Not counting gameday radio quick-hitters, you can count on three or four fingers the number of times a year John Schneider speaks publicly: At the Combine, the week before the draft and right after the draft.
Rich Eisen added another interview today and got a little from Schneider on the Jamal Adams deal, Pete Carroll, Russell Wilson and more.
There seemingly are few people who have not picked a side in the Russell Wilson vs. Pete Carroll power play, but Greg Olsen apparently is one of them.
Olsen was with the Seahawks for just one year, but the longtime NFL vet saw the personalities of Wilson and Carroll up close in 2020. So his perspective – that of a guy who went to the postseason with three franchises and knows what it takes to win – is valuable.
In a podcast interview with Colin Cowherd, an anti-Carroll Wilson supporter, Olsen presented a very fair, unbiased look at the situation, pointing out there is more than one way to win and showing it is possible to respect both Wilson and Carroll, who we all know both have their strengths and weaknesses.
“Both guys know that they’re capable of being among the all-time best,” Olsen said. “They just have a little bit of a different philosophy on how it’s done.”
It’s a ridiculous sentiment that has gotten a lot of traction this month in the wake of reports that Russell Wilson is upset that Carroll won’t include him in personnel and scheme decisions as much as the quarterback wants.
Colin Cowherd, a radio mouthpiece for Wilson and his agent, is the most visible peddler of this stupid abuse-of-power theory. All of the pass-happy data dorks who despise Carroll’s philosophy agree, of course. And fans who have been brainwashed into believing Wilson is a victim certainly believe it.
In his first comments since the Seahawks hired Shane Waldron to run the offense, Russell Wilson said he was “adamant” about finding an OC who would maintain a dynamic offense and he said he already has talked to Waldron several times about how they are going to do that.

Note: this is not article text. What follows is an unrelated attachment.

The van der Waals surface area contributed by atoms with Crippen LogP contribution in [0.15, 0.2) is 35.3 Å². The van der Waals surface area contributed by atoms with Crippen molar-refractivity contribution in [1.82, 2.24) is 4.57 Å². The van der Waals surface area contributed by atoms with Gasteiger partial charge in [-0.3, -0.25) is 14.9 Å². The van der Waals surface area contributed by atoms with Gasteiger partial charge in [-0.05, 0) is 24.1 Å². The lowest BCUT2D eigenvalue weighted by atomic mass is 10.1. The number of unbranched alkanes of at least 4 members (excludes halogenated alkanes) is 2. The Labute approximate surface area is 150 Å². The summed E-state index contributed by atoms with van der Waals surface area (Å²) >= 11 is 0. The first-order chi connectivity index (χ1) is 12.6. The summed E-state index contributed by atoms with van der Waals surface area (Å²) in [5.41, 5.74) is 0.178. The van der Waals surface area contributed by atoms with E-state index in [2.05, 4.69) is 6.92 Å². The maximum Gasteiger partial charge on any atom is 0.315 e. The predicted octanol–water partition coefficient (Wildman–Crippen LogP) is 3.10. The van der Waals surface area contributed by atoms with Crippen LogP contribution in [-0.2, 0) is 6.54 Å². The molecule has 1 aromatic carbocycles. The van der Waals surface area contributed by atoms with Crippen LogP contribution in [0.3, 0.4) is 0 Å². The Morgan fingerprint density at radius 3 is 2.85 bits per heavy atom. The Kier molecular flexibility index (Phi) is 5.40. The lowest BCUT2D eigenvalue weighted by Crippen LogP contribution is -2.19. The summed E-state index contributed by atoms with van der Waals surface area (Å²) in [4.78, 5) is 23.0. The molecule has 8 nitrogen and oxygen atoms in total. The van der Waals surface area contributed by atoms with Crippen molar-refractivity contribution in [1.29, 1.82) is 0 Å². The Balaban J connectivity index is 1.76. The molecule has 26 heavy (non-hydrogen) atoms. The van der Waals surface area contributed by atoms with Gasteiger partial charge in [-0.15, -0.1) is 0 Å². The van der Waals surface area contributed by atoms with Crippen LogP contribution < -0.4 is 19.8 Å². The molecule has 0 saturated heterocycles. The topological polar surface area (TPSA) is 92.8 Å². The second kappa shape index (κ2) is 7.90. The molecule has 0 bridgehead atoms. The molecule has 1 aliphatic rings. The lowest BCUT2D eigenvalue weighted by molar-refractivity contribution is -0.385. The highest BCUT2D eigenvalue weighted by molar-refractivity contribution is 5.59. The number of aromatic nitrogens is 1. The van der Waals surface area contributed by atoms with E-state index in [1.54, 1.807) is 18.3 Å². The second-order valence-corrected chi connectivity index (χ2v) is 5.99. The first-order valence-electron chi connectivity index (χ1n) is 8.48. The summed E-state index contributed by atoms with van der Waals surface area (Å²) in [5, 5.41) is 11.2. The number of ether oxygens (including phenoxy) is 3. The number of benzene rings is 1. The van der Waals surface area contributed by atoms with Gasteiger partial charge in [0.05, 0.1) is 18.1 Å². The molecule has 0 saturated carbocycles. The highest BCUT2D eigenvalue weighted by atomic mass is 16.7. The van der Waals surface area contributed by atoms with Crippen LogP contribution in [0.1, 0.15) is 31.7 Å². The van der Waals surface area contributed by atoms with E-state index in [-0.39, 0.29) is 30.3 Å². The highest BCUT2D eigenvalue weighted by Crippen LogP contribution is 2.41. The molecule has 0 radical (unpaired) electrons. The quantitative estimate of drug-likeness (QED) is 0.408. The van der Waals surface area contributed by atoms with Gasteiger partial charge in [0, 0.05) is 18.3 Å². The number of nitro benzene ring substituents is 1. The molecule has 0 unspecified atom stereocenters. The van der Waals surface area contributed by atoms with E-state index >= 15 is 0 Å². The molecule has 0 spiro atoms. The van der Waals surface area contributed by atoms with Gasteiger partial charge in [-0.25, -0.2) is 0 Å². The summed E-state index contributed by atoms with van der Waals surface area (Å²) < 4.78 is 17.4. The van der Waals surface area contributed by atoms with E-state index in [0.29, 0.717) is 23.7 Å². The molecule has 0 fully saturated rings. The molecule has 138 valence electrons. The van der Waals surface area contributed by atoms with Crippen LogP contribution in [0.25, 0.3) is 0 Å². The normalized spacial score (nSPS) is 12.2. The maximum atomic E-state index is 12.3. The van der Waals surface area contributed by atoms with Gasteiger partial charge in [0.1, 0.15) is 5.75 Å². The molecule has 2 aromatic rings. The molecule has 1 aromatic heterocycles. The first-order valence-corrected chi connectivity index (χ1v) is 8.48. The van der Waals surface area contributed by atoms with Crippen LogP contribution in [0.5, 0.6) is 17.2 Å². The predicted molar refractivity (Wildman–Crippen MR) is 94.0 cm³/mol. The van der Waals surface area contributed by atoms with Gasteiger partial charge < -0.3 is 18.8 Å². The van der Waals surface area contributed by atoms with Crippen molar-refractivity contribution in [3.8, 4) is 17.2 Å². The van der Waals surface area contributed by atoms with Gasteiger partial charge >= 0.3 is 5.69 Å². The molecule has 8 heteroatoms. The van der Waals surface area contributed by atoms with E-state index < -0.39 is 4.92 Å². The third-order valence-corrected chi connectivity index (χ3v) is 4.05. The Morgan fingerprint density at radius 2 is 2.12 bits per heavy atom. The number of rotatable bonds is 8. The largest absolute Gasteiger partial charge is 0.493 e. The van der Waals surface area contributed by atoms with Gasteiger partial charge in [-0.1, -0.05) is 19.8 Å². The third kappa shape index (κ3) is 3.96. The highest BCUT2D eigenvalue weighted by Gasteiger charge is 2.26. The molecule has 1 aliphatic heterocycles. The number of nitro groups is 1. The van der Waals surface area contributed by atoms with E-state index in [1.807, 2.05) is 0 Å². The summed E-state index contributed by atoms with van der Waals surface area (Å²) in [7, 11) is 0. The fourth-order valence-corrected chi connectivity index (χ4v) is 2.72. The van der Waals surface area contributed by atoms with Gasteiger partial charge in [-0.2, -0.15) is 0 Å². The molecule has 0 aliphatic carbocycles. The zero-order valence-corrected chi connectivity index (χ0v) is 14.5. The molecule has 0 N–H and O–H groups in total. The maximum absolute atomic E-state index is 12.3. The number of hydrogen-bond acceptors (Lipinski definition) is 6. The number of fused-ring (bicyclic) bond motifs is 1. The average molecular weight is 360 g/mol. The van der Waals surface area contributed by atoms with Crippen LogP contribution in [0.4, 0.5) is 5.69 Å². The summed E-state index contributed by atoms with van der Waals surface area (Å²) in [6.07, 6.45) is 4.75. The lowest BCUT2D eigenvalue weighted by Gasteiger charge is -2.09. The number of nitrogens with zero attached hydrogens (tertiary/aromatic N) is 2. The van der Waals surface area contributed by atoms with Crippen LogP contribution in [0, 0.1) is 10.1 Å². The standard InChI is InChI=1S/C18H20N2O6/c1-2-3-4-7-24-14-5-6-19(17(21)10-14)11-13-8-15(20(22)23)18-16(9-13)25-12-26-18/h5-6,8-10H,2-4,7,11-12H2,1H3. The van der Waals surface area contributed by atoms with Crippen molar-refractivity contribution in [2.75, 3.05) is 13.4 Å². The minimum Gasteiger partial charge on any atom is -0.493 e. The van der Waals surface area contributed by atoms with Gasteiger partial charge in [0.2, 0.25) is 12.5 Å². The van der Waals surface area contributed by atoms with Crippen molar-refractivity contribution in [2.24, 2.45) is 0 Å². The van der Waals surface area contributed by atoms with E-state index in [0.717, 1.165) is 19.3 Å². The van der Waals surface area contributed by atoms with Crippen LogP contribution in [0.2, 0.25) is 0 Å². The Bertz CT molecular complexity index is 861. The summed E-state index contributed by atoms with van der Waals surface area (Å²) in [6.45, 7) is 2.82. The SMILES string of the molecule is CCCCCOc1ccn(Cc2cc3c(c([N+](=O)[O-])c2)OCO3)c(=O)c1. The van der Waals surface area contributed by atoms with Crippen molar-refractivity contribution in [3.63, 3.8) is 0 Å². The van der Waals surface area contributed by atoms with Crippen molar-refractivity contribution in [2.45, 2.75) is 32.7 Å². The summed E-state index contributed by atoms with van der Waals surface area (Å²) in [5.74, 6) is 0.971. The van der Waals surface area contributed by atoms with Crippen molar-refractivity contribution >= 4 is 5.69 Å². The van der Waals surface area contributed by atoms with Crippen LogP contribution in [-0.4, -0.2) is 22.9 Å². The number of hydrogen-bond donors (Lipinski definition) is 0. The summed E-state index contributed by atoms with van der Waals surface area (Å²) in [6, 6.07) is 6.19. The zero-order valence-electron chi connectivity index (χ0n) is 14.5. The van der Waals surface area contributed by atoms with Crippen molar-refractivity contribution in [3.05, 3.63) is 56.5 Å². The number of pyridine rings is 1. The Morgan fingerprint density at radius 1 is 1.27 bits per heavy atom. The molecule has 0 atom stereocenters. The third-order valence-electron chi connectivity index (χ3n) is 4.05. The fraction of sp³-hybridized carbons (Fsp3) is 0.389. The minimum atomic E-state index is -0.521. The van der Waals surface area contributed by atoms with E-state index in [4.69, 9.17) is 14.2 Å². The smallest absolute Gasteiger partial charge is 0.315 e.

In his radio spot, he also said the Seahawks became “passive” in the second half of last season – due in part to offensive line injuries and his own uneven play.
As Pete Carroll looks for Russell Wilson’s third offensive coordinator in 10 years, DK Metcalf has given his two cents about what happened to Seattle’s offense and Mike Holmgren has told us what the new coordinator needs to do to help Wilson.
Metcalf confirmed what we all saw: “Teams just started to figure us out. We’ve been running deep pass ever since Pete got there. Play-action. Run the ball, run the ball, run the ball, go deep. Teams just said, ‘We’re just not gonna let you all go deep.’”
Of course, a good OC would have worked around the Cover 2 schemes that oddly stymied Wilson and Brian Schottenheimer for the final two months of 2020. Holmgren, a first-generation West Coast offense disciple, said it is on the OC to adjust.
Check out “The Dan Cave Podcast,” where host Dan Viens and I discussed the Seahawks as the draft approaches — what their strategy might be, positions they seem likely to address, the pass rusher situation and much more. It was a fun conversation. Thanks to Dan for having me on!
If the Seahawks were to offer Russell Wilson $105 million guaranteed over three years, it sounds like he might take it.
Just like 2015, Wilson has set a deadline for a new deal — it’s just earlier this time. Unlike 2015, though, he wants to be the highest-paid player in the NFL — no second fiddle to Aaron Rodgers — and have the entire thing fully guaranteed, according to Jake Heaps on 710 ESPN.
But there seems to be a concern that Pete Carroll and John Schneider won’t put their money where their complimentary mouths are.
Cowherd said sources from the entertainment world are talking about Ciara’s desire to move to New York, where she would have better exposure in her music career. And then Cowherd connected the dots, suggesting Wilson would want to accommodate his wife and might push to play for the Giants.
So, fans everywhere want to know: How much credence should we put into this rumor?
Cliff Avril’s timeline for a decision about his career appears to be late April, and he reiterated that his recovery from neck surgery is more about regaining quality of life than about playing football again.
“It’s such a long journey,” he told 710 ESPN on Wednesday, a day after he talked to NFL Network. “This is supposed to be a four-, five-, six-month type of thing. So, once I get to that five-month mark and I’m seeing how I’m feeling … I’ll sit down with my wife and we’ll have the discussion.”
One problem: The Seahawks might need to have the discussion sooner than that.